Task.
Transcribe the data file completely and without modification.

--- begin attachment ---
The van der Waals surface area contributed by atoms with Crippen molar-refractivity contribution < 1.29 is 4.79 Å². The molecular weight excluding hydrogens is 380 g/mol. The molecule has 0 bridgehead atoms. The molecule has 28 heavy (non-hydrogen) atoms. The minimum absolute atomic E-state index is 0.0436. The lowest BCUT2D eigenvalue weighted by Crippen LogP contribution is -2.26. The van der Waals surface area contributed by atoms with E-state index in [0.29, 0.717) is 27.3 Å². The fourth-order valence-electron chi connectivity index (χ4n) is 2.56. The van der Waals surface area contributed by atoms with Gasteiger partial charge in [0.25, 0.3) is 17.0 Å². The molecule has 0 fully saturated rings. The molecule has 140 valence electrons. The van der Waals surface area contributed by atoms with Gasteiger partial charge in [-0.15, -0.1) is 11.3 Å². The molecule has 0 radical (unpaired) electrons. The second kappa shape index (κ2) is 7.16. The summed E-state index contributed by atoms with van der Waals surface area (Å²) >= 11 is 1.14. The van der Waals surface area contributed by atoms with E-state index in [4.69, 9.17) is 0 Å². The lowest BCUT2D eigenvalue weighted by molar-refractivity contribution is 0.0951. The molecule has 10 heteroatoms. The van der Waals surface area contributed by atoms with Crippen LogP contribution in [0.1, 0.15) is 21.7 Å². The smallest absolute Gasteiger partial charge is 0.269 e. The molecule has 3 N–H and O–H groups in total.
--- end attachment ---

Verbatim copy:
The van der Waals surface area contributed by atoms with Crippen molar-refractivity contribution < 1.29 is 4.79 Å². The molecular weight excluding hydrogens is 380 g/mol. The molecule has 0 bridgehead atoms. The molecule has 28 heavy (non-hydrogen) atoms. The minimum absolute atomic E-state index is 0.0436. The lowest BCUT2D eigenvalue weighted by Crippen LogP contribution is -2.26. The van der Waals surface area contributed by atoms with E-state index in [0.29, 0.717) is 27.3 Å². The fourth-order valence-electron chi connectivity index (χ4n) is 2.56. The van der Waals surface area contributed by atoms with Gasteiger partial charge in [0.25, 0.3) is 17.0 Å². The molecule has 0 fully saturated rings. The molecule has 140 valence electrons. The van der Waals surface area contributed by atoms with Gasteiger partial charge in [-0.15, -0.1) is 11.3 Å². The molecule has 0 radical (unpaired) electrons. The second kappa shape index (κ2) is 7.16. The summed E-state index contributed by atoms with van der Waals surface area (Å²) >= 11 is 1.14. The van der Waals surface area contributed by atoms with E-state index in [4.69, 9.17) is 0 Å². The lowest BCUT2D eigenvalue weighted by molar-refractivity contribution is 0.0951. The molecule has 10 heteroatoms. The van der Waals surface area contributed by atoms with Crippen LogP contribution in [0.1, 0.15) is 21.7 Å². The smallest absolute Gasteiger partial charge is 0.269 e. The molecule has 3 N–H and O–H groups in total.